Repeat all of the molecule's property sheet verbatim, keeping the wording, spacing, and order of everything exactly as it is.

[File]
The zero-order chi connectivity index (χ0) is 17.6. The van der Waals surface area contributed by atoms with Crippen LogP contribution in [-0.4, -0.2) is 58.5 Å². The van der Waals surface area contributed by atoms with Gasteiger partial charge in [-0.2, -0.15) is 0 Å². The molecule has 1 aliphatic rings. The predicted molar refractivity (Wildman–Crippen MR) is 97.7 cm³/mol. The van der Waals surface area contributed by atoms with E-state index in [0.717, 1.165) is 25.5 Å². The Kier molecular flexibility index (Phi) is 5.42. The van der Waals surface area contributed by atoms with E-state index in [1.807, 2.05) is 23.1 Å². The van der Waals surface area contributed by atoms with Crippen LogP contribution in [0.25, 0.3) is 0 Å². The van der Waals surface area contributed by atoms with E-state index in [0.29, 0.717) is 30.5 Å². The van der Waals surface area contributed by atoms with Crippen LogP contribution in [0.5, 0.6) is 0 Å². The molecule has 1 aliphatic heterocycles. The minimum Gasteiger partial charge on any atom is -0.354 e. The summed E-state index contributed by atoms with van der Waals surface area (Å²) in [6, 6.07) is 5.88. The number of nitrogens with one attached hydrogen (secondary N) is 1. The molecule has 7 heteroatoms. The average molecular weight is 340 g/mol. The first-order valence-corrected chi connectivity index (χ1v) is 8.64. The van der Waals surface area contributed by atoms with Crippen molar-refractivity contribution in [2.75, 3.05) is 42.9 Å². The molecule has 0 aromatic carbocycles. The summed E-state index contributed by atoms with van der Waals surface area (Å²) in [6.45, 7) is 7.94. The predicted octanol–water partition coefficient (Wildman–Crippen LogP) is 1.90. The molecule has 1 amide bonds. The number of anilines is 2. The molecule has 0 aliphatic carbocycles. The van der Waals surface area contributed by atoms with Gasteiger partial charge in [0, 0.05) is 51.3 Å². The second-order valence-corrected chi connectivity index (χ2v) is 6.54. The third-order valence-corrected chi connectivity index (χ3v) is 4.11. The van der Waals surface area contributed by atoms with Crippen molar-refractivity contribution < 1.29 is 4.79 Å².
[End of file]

The zero-order chi connectivity index (χ0) is 17.6. The van der Waals surface area contributed by atoms with Crippen LogP contribution in [-0.4, -0.2) is 58.5 Å². The van der Waals surface area contributed by atoms with Gasteiger partial charge in [-0.2, -0.15) is 0 Å². The molecule has 1 aliphatic rings. The predicted molar refractivity (Wildman–Crippen MR) is 97.7 cm³/mol. The van der Waals surface area contributed by atoms with E-state index in [0.717, 1.165) is 25.5 Å². The Kier molecular flexibility index (Phi) is 5.42. The van der Waals surface area contributed by atoms with E-state index in [1.807, 2.05) is 23.1 Å². The van der Waals surface area contributed by atoms with Crippen LogP contribution in [0.25, 0.3) is 0 Å². The van der Waals surface area contributed by atoms with E-state index in [0.29, 0.717) is 30.5 Å². The van der Waals surface area contributed by atoms with Crippen LogP contribution in [0.5, 0.6) is 0 Å². The molecule has 1 aliphatic heterocycles. The minimum Gasteiger partial charge on any atom is -0.354 e. The summed E-state index contributed by atoms with van der Waals surface area (Å²) in [6, 6.07) is 5.88. The number of nitrogens with one attached hydrogen (secondary N) is 1. The molecule has 7 heteroatoms. The average molecular weight is 340 g/mol. The first-order valence-corrected chi connectivity index (χ1v) is 8.64. The van der Waals surface area contributed by atoms with Crippen molar-refractivity contribution in [2.75, 3.05) is 42.9 Å². The molecule has 0 aromatic carbocycles. The summed E-state index contributed by atoms with van der Waals surface area (Å²) in [6.45, 7) is 7.94. The predicted octanol–water partition coefficient (Wildman–Crippen LogP) is 1.90. The molecule has 1 amide bonds. The number of anilines is 2. The molecule has 0 aliphatic carbocycles. The van der Waals surface area contributed by atoms with Gasteiger partial charge in [0, 0.05) is 51.3 Å². The second-order valence-corrected chi connectivity index (χ2v) is 6.54. The third-order valence-corrected chi connectivity index (χ3v) is 4.11. The van der Waals surface area contributed by atoms with Crippen molar-refractivity contribution < 1.29 is 4.79 Å².